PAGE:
It wasn’t all cookies and Kool-aid at Governor Hickenlooper’s and Congressman Jared Polis’s oil & gas task force meeting. Like a refreshing breeze across the gaspatch, La Plata County Commissioner Gwen Lachelt opened with the truth.
Oil, gas task force kicks off
La Plata Commissioner Lachelt would rather have ballot questions
… “When I heard that the ballot initiatives would go away as part of this compromise agreement, I was really disappointed,” Lachelt said. “It was a monumental effort to collect the signatures required to put these initiatives on the ballot. Taking those decisions out of the hands of the people of Colorado felt, and still feels, like a real blow to the democratic process” …
… Lachelt acknowledged the difficult task ahead, including balancing the concerns of community members and activists with the needs of the industry. The process has been political and polarizing since the beginning.
At Thursday’s meeting, a noticeable police presence lined the walls of the standing-room-only, packed hall. Co-chairman Randy Cleveland, president of XTO Energy Inc, said that there is “a lot of passion and energy around this topic.”
Lachelt has worked on gas and oil accountability in Southwest Colorado for more than 25 years, founding Earthworks’ Oil & Gas Accountability Project in 1999 and serving as director before becoming a county commissioner in the 2012 election.
“There is a lot of skepticism out there that we will fail, that this process is designed to fail,” Lachelt addressed the audience. “When I was asked to serve as co-chair, I agreed, one, because citizens would be on an equal footing with industry on this task force. I also agreed because this is a historic moment in Colorado” …
“(The issue is) horizontal drilling and lots of wells going in near people,” said Jeff Robbins, a Western Slope attorney on the panel.
The use of horizontal drilling and hydrofracturing, or fracking, has set off a Front Range oil boom.
“These are superwells,” said attorney Matt Sura, a panel member who represents homeowners and municipalities. “They look more like a refinery” …
… Panel member Sara Barwinski, a member of the grassroots group Weld Air and Water, said: “The public is really concerned about health and safety …”
… The task force agreed it needs more information on health issues, the technology used by the industry, what other states and their local governments are doing on oil and gas issues, and details on the legal issues of local control and surface and mineral rights and agreements …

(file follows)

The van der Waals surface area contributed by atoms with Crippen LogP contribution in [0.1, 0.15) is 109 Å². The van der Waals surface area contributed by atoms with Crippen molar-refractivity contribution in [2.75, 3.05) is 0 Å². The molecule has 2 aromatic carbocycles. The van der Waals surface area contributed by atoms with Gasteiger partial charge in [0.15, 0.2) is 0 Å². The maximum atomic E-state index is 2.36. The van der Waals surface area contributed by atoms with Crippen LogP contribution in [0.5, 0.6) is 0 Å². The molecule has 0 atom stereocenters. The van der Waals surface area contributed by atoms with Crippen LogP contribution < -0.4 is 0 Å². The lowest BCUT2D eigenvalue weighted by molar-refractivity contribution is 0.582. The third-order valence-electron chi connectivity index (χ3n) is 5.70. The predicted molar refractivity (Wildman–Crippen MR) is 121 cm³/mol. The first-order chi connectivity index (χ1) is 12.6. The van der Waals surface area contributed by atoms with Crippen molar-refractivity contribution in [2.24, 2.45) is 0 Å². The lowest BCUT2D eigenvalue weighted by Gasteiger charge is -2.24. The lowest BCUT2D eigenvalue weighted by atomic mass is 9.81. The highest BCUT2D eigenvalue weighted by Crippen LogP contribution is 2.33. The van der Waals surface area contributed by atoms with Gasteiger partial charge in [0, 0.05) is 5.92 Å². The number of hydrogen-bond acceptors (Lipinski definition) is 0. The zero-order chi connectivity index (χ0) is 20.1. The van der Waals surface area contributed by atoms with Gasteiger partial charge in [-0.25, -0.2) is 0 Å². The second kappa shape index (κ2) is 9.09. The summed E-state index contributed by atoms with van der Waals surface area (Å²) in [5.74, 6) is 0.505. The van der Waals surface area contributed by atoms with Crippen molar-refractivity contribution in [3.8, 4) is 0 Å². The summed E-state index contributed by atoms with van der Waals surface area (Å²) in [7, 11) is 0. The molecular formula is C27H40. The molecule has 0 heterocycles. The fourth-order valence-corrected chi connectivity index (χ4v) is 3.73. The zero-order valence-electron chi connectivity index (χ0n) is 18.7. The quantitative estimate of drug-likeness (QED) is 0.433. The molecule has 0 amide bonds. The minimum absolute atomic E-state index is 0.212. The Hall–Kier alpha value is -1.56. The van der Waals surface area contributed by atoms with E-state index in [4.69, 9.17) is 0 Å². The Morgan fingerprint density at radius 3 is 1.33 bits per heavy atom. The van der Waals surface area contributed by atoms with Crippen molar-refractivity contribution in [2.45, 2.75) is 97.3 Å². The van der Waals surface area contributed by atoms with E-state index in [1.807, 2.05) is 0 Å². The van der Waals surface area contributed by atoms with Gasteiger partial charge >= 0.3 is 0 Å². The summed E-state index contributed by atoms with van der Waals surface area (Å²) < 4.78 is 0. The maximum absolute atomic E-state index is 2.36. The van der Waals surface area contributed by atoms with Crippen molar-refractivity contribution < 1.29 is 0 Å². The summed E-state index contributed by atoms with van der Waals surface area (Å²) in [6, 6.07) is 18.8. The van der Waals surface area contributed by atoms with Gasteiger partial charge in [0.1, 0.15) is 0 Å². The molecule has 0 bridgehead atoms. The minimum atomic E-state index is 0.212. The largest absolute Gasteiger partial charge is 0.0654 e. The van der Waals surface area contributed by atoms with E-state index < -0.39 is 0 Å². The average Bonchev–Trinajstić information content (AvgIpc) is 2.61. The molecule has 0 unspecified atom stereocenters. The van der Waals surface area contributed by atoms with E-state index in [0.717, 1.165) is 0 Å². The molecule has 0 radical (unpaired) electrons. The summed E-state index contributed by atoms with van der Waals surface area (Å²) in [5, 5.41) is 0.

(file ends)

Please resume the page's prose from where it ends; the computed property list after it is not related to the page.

While the task force convened and everyone made their little speeches, the Center for Western Priorities released a white paper titled Opportunity Knocks: How the Governor’s Oil and Gas Task Force Can Find Success, that suggests the task force focus on these four key areas:
- Clarifying the rights of local governments to regulate oil and gas development
- Establishing setbacks for drilling activities near waterways
- Making the Colorado Oil and Gas Conservation Commission website more accessible and transparent
- Closing hydraulic fracturing chemical disclosure loopholes
“The governor’s task force has an incredible opportunity to strike the right balance between our state’s oil and gas economy and reasonable protections for our communities, families, and open spaces,” said Greg Zimmerman, Policy Director at CWP and co-author of the report. “The task force’s recommendations will have a significant impact on the state’s oil and gas policies, and it’s critical that they address with surgical precision the challenges resulting from the current oil and gas boom.”
“We can have both energy development and protect our way of life here in Colorado,” said Jessica Goad, Advocacy Director at CWP and the co-author of the report. “We thank the task force in advance for tackling these important issues, and continuing to make Colorado a national leader when it comes to promoting responsible development that protects our communities and our land.”
It is disappointing that this white paper only mentions health in the context of human health impacts of oil & gas development twice in one paragraph on Page 4, and only in passing as a task of the COGCC – as frightening a thought as that is.
Perhaps CWP considers public health to be under the purview of local governments and/or setbacks. However it is and should be a separate and equally important issue in front of the task force.
These problems are compounded by the perception – both historically and under Governor Hickenlooper – that the Colorado Oil and Gas Conservation Commission (COGCC) is too close to the industry and has discounted legitimate concerns about the impacts of oil and gas drilling on communities, health, and quality of life. It was not until 2007, when the Colorado legislature passed a law to refocus the mission of the COGCC, that the agency began putting the protection of the environment and public health on equal footing with its mission to promote development.
What we need — and what the task force should negotiate — is a commitment from the state to approve funding for researchers at the Colorado School of Public Health and Colorado State University (Fort Collins) to continue and improve on incomplete studies and conduct the necessary new studies to better understand the impacts of oil & gas drilling on human, animal, and environmental health. Overwhelming concern about public health and the environment was the catalyst behind the those bargain-chip ballot initiatives in the first place. Therefore public health should be the task force’s number one top priority.
Read more about the task force members –
The next oil & gas task force meeting will be held in Durango – October 9-10. See schedule.